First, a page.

Refugee shelters in Germany took on prison-like characteristics in many places during the COVID-19 pandemic and developed into hotspots of dynamic infection events. For many residents, the pandemic significantly worsened their already stressful living conditions. The protest of the residents, however—despite repeated resistance to the lack of infection protection in various shelters—often received little public attention.
As part of the research project “Endangered Lives. Everyday Life and Protest in Refugee Shelters in the Wake of the Corona Pandemic”, Nikolai Huke conducted 16 interviews with residents in German, English, French, and Farsi. The interviews reveal an appalling picture of living conditions in refugee shelters in many respects. The problems described range from racism, inadequate medical care, noise pollution and lack of privacy, to traumatic experiences due to deportations and violence from security forces. In this first interview, Huke spoke with Ali Mohammadi, an asylum seeker currently living in Germany.
NK: Where did you live before you came to Germany?
AM: First, I was in Greece in the Moria refugee camp. At that time, there were between 8,000 and 9,000 refugees of various nationalities in the camp. Most of them had come a long way, with many fears and dangers. Through the forests, through the sea in a rubber dinghy, it was insanely dangerous and unsafe.
In the camp it was incredibly stressful and there were many terrifying situations. In every corner something happened, fights, many arguments. For example, you were standing in the food line and people were fighting and hitting each other. That was incredibly stressful. The problem was you were practically forced to apply for asylum there, otherwise the police threatened you that you would be deported. For example, they would say, “You arrived today, we will deport you back by tonight if you don’t apply for asylum.”
Can you describe your daily life in Moria?
The situation was incredibly difficult. I am disabled, I am in a wheelchair, which means that for me it was all incredibly complicated and stressful. When we arrived there, I lived in a tent with 16 people. Our tent was on the very edge, so we were able to see all the conflicts directly. Our tent was broken with knives or people were thrown onto the tent.
In the time after I arrived I did not have a wheelchair. I could not stand up or do banal things like go to the bathroom. I could not do all that. I was lying on a mattress on the floor. I had no friends or family in the camp, but some people around me who helped me occasionally. The bad thing was: no matter what happened, for example if there were arguments or conflicts, I could not even run away from the tent. If you have not experienced it yourself, it’s hardly possible for you to really understand how stressful this situation was.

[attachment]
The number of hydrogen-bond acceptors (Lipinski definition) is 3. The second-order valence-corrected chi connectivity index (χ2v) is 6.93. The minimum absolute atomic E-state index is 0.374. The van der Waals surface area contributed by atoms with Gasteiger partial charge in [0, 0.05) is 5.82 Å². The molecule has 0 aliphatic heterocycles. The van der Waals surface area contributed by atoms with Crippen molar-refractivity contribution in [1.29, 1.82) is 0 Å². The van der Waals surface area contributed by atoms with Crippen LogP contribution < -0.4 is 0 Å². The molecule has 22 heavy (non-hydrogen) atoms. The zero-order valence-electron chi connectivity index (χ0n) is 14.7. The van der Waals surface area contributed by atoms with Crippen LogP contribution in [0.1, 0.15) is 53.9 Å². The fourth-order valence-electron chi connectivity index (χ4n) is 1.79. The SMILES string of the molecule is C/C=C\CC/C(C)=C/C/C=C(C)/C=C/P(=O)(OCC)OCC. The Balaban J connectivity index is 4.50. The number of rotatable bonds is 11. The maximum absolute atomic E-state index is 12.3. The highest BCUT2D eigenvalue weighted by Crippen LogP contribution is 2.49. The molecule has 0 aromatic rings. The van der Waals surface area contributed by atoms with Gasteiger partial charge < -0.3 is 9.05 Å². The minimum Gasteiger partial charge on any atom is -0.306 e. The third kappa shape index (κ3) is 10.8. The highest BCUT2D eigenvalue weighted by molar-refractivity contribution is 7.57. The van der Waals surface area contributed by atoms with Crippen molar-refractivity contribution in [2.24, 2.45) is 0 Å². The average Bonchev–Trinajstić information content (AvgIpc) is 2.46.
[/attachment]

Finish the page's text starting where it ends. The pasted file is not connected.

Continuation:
The cold and the overall situation in the camp caused me to experience extreme physical pain. I suffered a lot. There was one doctor for about 9,000 refugees in the camp. Medical care was only available for major emergencies, for example heart attacks and other situations where life was immediately already in danger. Someone like me with extreme physical pain or urological problems was not cared for.
What kind of conflicts and disputes were there in Moria?
Conflicts often arose during mealtimes, for example. You can imagine it like this: all 9,000 people are standing in line and everyone wants food. And then they get on top of each other and suddenly there is a mass brawl with 400 people. There was also alcohol consumption, drug consumption, and selling of drugs and alcohol. That got out of control to some extent and then there were also mass brawls.
Another place where there were conflicts was the doctor. There was always a very long line. People were waiting to be seen. And then, for example, someone came who was acutely ill, in respiratory distress, having a heart attack or about to have one, in other words, things that were very life-threatening—of course they wanted to be seen more quickly, and people clashed.
Securities and staff on site, when they noticed that people were getting into fights and that a mass brawl was imminent, simply left. They closed the offices, the doctor also closed the practice, and then they just left because they were afraid. And so suddenly there was no one left from the staff.
Where did you live after you left Moria?
I lived in the camp in Moria for eight or nine months, then I was transferred to Athens. I stayed there for about a year while I tried to organize my onward journey to Germany.
In Athens I lived in a camp where there were containers. You lived with six people or eight people or up to fourteen people, depending on how the camp was occupied. Sometimes many people came, sometimes some left abruptly. Except for the difference that they lived in containers instead of tents, the situation was similar to Moria.
There was even a case where someone was killed. There were people arguing and somehow, they ended up with this conflict on the man’s doorstep. There were knives, stones, and all such dangerous objects involved. He wanted to protect his family, he wanted to protect his six children and his wife, so he was standing in front of his door and the children were behind him. At that moment he got a knife in his throat and died on the spot, in front of his children.
After your time in Athens, how was your arrival in Germany?
It’s very difficult when you arrive here and you have no one. You do not know how the whole thing works here—where to go, who to ask, where can you get information. Especially when you arrive at night. I went to the police. They took my fingerprints there and then it went on to a camp called Bad Fallingbostel. At Camp Fallingbostel I had to briefly describe how I came to Germany, the question was rather whether I had stayed in other EU countries.